With knives and hammers, Pakistani sculptor chisels away at taboos for women
Humaira Abid is chiseling a carefully selected piece of wood. She stops and examines the object thoughtfully, resting her hand next to an assortment of carving knives, chisels and hammers, placed neatly on her low worktable. The piece she is carving is for an upcoming exhibit.
Abid is a sculptor and painter. Based in the Seattle area, she spends several months out of each year in Lahore, Pakistan, where she grew up and still maintains her main studio. Her work is a reflection of her experiences in both countries. The walls of her Seattle studio are lined with bins full of everyday objects carved masterfully in wood. Pacifiers — hundreds of them — stained red, black, cherry; wooden chains, painstakingly carved and assembled one link at a time; baby bottles molded with curves soft enough for a baby’s hands — all pieces from her last series called “Red.”
“That series, I have done after I had multiple miscarriages,” she explains. After going through the traumatic experience more than once, she learned how difficult it was for women to speak about.
“In (Pakistani) society, if you have a miscarriage, people think there is something wrong with you,” she says. “So women stopped talking about it.”
Abid wanted to talk about her experience. So she did in the way she knew best — through art. It is a theme that resonates through most of her work, making her viewer come face-to-face with the unspoken yet daily pressures of womanhood — pressures that, Abid believes, exist regardless of cultural boundaries.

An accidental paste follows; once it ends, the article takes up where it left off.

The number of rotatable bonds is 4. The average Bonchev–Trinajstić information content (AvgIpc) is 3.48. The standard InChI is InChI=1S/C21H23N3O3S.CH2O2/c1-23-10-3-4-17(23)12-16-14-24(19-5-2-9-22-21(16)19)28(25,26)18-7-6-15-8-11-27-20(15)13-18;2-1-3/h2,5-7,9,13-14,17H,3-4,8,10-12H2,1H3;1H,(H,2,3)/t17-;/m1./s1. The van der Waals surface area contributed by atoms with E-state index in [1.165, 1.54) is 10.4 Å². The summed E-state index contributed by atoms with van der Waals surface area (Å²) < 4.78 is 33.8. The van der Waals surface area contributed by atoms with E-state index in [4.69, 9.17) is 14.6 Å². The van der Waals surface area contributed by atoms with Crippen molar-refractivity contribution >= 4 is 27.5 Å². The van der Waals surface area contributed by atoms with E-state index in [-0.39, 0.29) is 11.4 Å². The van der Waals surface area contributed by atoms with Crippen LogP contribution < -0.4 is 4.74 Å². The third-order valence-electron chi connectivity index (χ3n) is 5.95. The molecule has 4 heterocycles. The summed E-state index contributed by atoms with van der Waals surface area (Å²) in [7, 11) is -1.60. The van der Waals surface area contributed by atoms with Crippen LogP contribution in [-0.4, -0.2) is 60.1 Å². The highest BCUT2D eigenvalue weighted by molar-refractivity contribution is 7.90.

She is very much inspired by the social issues that exist in Pakistan and she believes that living in the U.S. part-time gives her a different perspective. Abid grew up with a very open-minded family and traveled a lot. Through that experience, Abid often faced people’s misconceptions of her home country.
“I remember a couple of times when I went to workshops in other countries and once in Malaysia, I was the only woman in the whole camp of wood-sculpting,” she says.
“I got this comment from somebody there, ‘Oh, we’re surprised to see you. We thought in Pakistan men are with guns on their shoulders and women are locked in their houses … But our big cities are like any other big cities. It also depends on your location and as well as on the family.”
When it comes to her art, the sculptor doesn’t reflect the explicit violence that so many outsiders associate with Pakistan. In her opinion, violence is not only on the streets, but it is often inside the home as well.
“For women when they don’t get freedom, when they don’t get to make their choices, domestic violence. I’m interested in those areas more.”
Abid works in two very different mediums: miniature painting, which is “small and two-dimensional,” and sculpture, “generally larger in scale and three-dimensional.” She studied both art forms in Lahore at the National College of Arts, Pakistan’s oldest and best-known art school.While her family didn’t at first understand her choice to study art — they didn’t consider being an artist a viable profession — they have since become very supportive and accepting of her work. This attitude shift is something that Abid is noticing in her country more and more. She believes that artists finding success abroad, including herself and those who paved the way for her, has helped open doors for a new generation of Pakistani artists.
As she assembles the piece for her upcoming series, she smiles. “I enjoy doing things that people think are not possible or are very difficult.” It’s that challenge that made her select sculpture as her primary art form in the first place and it’s what still drives her to keep pushing the boundaries in her art.
Local Beat is a weekly series on Art Beat that features arts and culture stories from PBS member stations around the nation.